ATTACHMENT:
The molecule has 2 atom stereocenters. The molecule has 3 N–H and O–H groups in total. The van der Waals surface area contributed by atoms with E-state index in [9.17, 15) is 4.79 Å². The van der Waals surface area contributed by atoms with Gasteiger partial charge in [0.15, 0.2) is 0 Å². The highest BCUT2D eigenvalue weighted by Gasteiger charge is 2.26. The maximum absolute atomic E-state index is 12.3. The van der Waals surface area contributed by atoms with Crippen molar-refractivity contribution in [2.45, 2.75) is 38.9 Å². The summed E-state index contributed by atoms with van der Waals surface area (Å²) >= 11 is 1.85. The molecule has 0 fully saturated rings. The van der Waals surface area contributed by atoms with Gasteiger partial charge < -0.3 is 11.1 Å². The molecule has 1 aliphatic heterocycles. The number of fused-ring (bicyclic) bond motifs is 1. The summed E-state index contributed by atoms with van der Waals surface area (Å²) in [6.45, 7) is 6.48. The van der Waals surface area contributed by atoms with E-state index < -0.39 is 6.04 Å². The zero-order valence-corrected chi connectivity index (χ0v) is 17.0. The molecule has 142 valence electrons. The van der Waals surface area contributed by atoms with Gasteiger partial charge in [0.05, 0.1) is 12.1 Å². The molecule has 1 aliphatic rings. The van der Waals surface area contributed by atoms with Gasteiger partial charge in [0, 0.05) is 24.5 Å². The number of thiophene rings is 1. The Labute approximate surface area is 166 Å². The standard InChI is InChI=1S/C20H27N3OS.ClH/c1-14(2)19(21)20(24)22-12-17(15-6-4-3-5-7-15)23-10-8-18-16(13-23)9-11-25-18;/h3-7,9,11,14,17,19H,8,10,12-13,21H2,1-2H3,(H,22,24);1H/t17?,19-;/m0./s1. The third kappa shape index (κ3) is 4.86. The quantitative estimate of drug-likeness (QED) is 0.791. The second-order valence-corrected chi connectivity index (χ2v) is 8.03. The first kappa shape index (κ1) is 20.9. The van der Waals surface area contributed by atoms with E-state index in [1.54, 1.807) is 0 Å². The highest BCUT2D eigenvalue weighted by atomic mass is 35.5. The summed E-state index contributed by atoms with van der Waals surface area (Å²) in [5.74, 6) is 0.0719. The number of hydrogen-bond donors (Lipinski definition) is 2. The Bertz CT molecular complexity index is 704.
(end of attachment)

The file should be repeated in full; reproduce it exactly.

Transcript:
The molecule has 2 atom stereocenters. The molecule has 3 N–H and O–H groups in total. The van der Waals surface area contributed by atoms with E-state index in [9.17, 15) is 4.79 Å². The van der Waals surface area contributed by atoms with Gasteiger partial charge in [0.15, 0.2) is 0 Å². The highest BCUT2D eigenvalue weighted by Gasteiger charge is 2.26. The maximum absolute atomic E-state index is 12.3. The van der Waals surface area contributed by atoms with Crippen molar-refractivity contribution in [2.45, 2.75) is 38.9 Å². The summed E-state index contributed by atoms with van der Waals surface area (Å²) >= 11 is 1.85. The molecule has 0 fully saturated rings. The van der Waals surface area contributed by atoms with Gasteiger partial charge < -0.3 is 11.1 Å². The molecule has 1 aliphatic heterocycles. The number of fused-ring (bicyclic) bond motifs is 1. The summed E-state index contributed by atoms with van der Waals surface area (Å²) in [6.45, 7) is 6.48. The van der Waals surface area contributed by atoms with E-state index < -0.39 is 6.04 Å². The zero-order valence-corrected chi connectivity index (χ0v) is 17.0. The molecule has 142 valence electrons. The van der Waals surface area contributed by atoms with Gasteiger partial charge in [0.05, 0.1) is 12.1 Å². The molecule has 1 aliphatic rings. The van der Waals surface area contributed by atoms with Gasteiger partial charge in [0, 0.05) is 24.5 Å². The number of thiophene rings is 1. The Labute approximate surface area is 166 Å². The standard InChI is InChI=1S/C20H27N3OS.ClH/c1-14(2)19(21)20(24)22-12-17(15-6-4-3-5-7-15)23-10-8-18-16(13-23)9-11-25-18;/h3-7,9,11,14,17,19H,8,10,12-13,21H2,1-2H3,(H,22,24);1H/t17?,19-;/m0./s1. The third kappa shape index (κ3) is 4.86. The quantitative estimate of drug-likeness (QED) is 0.791. The second-order valence-corrected chi connectivity index (χ2v) is 8.03. The first kappa shape index (κ1) is 20.9. The van der Waals surface area contributed by atoms with E-state index in [1.54, 1.807) is 0 Å². The highest BCUT2D eigenvalue weighted by atomic mass is 35.5. The summed E-state index contributed by atoms with van der Waals surface area (Å²) in [5.74, 6) is 0.0719. The number of hydrogen-bond donors (Lipinski definition) is 2. The Bertz CT molecular complexity index is 704.